WSJ-Review-SectionLast weekend’s Wall Street Journal “Review” section teemed with wonderful reminders of creative ideas. These reminders were helpful for providing a handy creative thinking skills refresher on ideas that can become easy to overlook.

Check out these thirteen creative ideas pulled from three of the Wall Street Journal “Review” articles.

Pick one of these creative thinking ideas and do something about it this week - even if that is as simple as thinking about it for a few moments today. You get bonus points if you actually take action on any of these ideas to enhance your creative thinking skills this week.

13 Creative Thinking Skills worth Remembering

Each creative idea is followed by a reference to the list of articles below from which it came.

Creative Perspective

  • How readily do you suspend your cynicism to be able to imagine possibilities? How do you consciously force yourself out of a cynical perspective when that’s needed? (1)
  • How often do you give yourself the permission to be “new and stupid”? (1)

Creative Inspiration

  • If you derive a lot of creative stimulation through online interactions, how are you regularly creating equal creative stimulation through in-person interactions? (1)
  • Do you keep going back to the same creative wells repeatedly? Or do you continually seek out new creative experiences where you do not already know the whole story? (1)
  • Do you know where your best ideas come from? (It is okay if you don’t know.) If you can recall where your ideas come from, are they originating from different creative inspirations? (2)

Creative Process

  • When you take on a new creative project, do you have a “total immersion” process you go through to become fluent in the new subject? (3)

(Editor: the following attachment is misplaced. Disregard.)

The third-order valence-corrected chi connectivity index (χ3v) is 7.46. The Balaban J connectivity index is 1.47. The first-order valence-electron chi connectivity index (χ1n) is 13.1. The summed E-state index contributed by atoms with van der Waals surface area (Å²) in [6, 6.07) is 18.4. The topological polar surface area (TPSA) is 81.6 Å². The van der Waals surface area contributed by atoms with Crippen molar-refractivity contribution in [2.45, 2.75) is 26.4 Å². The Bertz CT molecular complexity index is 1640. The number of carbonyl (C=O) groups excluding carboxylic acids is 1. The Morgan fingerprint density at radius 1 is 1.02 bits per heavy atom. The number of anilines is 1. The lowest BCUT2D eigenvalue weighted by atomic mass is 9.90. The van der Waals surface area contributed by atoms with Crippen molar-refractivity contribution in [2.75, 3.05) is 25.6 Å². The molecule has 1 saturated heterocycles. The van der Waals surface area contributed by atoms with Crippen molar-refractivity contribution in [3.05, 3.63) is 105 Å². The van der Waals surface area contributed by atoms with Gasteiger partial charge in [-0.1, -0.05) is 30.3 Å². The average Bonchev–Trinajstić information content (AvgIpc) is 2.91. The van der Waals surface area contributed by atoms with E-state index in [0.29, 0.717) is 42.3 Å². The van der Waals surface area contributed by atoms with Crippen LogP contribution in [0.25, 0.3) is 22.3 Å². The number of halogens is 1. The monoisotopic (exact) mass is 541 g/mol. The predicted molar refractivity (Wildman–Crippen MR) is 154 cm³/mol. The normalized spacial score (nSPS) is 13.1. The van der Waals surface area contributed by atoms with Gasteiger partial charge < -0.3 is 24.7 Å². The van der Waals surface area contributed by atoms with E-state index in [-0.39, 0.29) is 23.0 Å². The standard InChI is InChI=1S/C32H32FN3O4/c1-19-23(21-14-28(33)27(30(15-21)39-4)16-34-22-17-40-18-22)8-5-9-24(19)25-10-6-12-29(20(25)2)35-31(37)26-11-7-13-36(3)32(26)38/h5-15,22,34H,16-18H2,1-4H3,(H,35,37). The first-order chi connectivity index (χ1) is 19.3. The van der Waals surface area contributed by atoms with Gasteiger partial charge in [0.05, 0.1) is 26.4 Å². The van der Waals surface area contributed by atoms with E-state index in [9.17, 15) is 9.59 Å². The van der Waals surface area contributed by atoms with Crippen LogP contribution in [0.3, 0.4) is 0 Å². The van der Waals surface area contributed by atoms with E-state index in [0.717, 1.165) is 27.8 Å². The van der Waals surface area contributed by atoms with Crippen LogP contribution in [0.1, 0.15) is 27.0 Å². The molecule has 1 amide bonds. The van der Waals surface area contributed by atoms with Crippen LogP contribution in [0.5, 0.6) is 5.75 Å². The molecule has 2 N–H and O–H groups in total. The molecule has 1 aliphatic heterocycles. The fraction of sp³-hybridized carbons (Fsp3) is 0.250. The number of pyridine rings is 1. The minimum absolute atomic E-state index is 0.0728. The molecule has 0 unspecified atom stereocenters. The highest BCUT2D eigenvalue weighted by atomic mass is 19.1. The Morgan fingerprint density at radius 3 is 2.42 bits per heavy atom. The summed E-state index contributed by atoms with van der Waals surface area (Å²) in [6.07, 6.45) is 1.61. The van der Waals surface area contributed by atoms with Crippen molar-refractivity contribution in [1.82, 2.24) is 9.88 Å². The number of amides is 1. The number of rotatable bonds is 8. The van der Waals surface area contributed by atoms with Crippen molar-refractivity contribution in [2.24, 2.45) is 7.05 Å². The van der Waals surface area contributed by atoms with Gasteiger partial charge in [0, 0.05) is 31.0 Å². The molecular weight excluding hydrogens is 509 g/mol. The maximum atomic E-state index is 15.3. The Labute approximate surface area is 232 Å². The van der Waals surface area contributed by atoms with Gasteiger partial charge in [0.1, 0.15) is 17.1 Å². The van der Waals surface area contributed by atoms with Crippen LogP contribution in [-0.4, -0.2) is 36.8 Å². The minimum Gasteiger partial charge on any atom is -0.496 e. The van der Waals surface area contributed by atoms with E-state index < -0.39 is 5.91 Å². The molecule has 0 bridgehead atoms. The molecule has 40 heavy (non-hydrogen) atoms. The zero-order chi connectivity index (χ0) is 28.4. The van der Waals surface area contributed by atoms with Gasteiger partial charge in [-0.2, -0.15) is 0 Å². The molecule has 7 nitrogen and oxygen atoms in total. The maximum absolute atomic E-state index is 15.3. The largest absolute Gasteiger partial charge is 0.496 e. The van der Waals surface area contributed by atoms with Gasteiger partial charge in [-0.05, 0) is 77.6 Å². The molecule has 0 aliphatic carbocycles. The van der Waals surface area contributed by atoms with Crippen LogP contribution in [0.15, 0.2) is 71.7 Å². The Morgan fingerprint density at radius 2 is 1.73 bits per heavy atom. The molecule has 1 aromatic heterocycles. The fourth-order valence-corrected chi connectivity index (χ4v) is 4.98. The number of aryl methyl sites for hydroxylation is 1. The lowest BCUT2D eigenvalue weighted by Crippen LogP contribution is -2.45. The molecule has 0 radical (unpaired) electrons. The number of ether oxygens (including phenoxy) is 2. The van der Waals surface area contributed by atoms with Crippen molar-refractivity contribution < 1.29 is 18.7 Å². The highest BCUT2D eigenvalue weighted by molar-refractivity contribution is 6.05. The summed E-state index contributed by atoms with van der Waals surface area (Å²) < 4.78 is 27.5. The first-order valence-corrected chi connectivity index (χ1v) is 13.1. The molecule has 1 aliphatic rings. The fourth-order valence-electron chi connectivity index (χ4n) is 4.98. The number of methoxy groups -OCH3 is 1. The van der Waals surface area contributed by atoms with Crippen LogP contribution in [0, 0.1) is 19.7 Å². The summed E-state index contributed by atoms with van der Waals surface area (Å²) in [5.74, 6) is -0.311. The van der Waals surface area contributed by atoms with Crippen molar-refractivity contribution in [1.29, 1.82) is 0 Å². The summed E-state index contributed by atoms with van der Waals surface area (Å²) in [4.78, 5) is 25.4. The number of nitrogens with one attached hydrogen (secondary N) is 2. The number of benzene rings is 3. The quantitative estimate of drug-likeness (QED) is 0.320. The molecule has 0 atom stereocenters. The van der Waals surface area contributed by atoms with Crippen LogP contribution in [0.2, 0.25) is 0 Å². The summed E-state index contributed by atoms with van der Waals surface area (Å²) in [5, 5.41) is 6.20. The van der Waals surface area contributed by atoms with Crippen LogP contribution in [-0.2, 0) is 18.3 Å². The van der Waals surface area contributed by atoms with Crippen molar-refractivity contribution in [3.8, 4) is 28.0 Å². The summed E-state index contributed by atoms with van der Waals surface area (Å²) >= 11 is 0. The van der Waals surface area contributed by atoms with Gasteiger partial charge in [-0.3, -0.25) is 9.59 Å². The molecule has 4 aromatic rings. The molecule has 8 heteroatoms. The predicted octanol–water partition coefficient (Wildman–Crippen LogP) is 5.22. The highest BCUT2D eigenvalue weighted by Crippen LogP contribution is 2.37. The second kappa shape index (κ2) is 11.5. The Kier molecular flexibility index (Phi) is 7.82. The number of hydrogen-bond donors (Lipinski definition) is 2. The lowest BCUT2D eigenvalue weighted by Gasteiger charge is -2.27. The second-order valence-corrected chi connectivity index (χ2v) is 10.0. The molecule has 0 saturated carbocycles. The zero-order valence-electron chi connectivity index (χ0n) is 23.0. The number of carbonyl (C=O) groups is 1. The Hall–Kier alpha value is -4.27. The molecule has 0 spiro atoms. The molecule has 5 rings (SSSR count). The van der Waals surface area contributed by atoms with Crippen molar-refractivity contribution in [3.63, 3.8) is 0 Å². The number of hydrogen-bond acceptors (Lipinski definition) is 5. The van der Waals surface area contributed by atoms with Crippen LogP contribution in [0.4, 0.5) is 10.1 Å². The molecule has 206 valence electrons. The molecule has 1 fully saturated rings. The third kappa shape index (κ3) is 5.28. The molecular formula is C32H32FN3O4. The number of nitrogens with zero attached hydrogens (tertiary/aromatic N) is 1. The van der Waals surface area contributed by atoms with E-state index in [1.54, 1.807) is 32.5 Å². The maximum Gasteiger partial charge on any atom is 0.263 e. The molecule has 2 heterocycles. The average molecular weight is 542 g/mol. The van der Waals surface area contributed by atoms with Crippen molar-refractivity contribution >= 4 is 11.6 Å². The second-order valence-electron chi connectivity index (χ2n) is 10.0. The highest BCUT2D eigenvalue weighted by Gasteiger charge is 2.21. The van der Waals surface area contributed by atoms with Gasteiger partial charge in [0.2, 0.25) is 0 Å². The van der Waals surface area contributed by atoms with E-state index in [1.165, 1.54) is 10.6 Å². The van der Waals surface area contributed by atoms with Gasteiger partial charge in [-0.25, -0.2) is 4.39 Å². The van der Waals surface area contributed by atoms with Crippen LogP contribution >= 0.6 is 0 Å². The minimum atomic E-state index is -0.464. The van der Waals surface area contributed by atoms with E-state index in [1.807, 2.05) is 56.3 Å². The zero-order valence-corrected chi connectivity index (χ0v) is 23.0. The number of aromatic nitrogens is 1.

• As you imagine a new creative project, how are you creating a “look book” with inspiration, depictions, and prototypes for your strategic and creative approach? (3)
  • When addressing a traditional topic, are you asking, “What doesn’t matter?” This helps identify unnecessary elements ripe for elimination. (3)
  • Are you growing the number of people you know that face similar situations to yours? These are the relationships where you can have candid, deep conversations on challenges and opportunities you both face. (1)
  • How are you leaving room for surprise and unexpected twists and turns in your creative projects? (2)
  • If you enjoy planning everything out on a creative project, are you willing to pursue your next creative project with less upfront exploration? (2)

Creative Experience

  • When trying to convey large amounts of information to an unfamiliar audience, how are you using design to simplify the information and draw in audience members while letting the design fade into the background? (3)
  • To anticipate a major creative experience impact, ask, “What’s going to stop (the audience) in its tracks and (make them) think about this completely differently?” (3)

Creative Inspiration for these Creative Ideas:

(1) “Bordellos for the Brain (Conference Mania)” by Holly Finn

(2) “In the Beginning,” by Ron Rash

(3) “Creating – At the Side of an Expert Exhibitionist” – Melanie Ide, Museum Planner

Next Week’s Creative Thinking Skills Assignment

I hope you enjoy working one of these creative ideas this week. While you’re at it, bookmark this page and come back to it next week to refresh even more creative thinking skills! - Mike Brown


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